NORTHAMPTON, Mass. (WWLP) – Governor Baker wants to reform the state’s sick time policy. He said changing the sick time policy for state employees is the fiscally responsible thing to do.
The governor wants to save the state $3.5-million each year by reforming the sick time policy. Currently, a state worker can accrue a maximum 15 sick days each year. When they retire, they can get paid for 20% of their unused time.
“If you are sick, you use it. If you don’t use it, you lose it. Every company that I have ever worked for, if you don’t use it you lose it. The same should be for the government. That’s our taxpayer dollars hard at work,” said Denise Boyer of Northampton.
However, others disagree, saying sick time shouldn’t be questioned.
“I think if you put in the time, you have the right to use your sick time however you like,” said Maria Elena Cepeda of Northampton.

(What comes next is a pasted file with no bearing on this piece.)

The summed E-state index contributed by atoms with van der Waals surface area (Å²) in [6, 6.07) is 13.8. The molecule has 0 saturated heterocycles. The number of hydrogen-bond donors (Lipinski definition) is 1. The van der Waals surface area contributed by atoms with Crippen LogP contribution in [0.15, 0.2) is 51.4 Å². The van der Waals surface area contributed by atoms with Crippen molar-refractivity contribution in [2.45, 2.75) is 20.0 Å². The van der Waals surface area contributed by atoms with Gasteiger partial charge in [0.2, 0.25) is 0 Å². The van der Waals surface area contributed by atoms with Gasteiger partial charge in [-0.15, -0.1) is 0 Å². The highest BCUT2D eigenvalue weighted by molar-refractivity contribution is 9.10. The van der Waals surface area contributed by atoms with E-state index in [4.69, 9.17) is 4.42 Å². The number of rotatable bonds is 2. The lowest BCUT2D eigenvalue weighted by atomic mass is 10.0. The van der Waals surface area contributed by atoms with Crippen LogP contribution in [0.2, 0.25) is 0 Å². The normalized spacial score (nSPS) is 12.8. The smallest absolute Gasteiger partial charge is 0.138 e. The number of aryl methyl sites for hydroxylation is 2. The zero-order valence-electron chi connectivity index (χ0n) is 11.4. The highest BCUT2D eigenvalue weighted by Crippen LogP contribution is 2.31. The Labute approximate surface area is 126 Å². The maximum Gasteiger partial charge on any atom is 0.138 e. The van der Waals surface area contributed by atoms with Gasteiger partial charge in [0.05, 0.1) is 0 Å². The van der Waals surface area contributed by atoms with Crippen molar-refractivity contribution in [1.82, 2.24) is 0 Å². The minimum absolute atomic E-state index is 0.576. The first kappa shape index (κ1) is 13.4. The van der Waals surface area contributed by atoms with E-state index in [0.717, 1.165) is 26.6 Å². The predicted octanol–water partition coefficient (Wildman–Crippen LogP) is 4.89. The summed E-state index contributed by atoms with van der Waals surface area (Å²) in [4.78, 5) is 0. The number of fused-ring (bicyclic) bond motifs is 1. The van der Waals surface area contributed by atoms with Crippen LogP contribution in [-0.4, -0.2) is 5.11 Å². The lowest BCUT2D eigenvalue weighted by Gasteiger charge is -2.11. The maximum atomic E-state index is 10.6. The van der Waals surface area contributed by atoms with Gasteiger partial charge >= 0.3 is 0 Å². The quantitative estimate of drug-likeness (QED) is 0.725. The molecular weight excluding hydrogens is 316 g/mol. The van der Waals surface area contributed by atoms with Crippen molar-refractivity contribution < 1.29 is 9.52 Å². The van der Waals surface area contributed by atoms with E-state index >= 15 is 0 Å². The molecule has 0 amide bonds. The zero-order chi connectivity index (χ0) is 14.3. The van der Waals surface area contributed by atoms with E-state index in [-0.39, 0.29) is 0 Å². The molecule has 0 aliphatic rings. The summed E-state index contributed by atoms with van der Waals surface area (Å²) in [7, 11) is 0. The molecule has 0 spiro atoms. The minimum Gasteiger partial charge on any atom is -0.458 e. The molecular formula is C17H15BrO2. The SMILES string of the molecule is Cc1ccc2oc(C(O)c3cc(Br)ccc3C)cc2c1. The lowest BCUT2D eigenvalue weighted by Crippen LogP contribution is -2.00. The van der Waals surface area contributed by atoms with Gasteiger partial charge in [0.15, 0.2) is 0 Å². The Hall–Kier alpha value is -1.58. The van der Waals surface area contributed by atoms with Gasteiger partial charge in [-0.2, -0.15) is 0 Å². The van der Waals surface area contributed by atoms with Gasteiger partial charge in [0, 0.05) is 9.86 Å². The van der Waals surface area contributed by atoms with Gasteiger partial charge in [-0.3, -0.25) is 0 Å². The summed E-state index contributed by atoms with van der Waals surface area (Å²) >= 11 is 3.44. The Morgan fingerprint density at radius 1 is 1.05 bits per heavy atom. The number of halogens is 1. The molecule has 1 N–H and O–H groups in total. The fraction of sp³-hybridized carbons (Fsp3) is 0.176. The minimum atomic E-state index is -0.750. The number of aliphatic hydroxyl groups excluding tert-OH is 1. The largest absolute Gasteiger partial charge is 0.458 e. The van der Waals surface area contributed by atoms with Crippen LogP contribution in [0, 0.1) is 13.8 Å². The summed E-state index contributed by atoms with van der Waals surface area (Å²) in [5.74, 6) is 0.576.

In 2015 nearly 400 state workers accrued more than 1,000 hours of paid sick time. Gov. Baker’s plan is to cap the accrual at 1,000 hours or 6 months of work. Stephen Phillips is an employer who told 22News he willingly pays for unused sick time each year.
“I encourage my employees to take time off. It’s good for everybody. If they don’t by the end of the year, it’s good for me. It means that they are putting more hours into work. But I pay them for it. I cash them out at the end of the year,” said Phillips.
The bill would not apply to nearly 6,000 state workers who already have more than 1,000 hours accrued.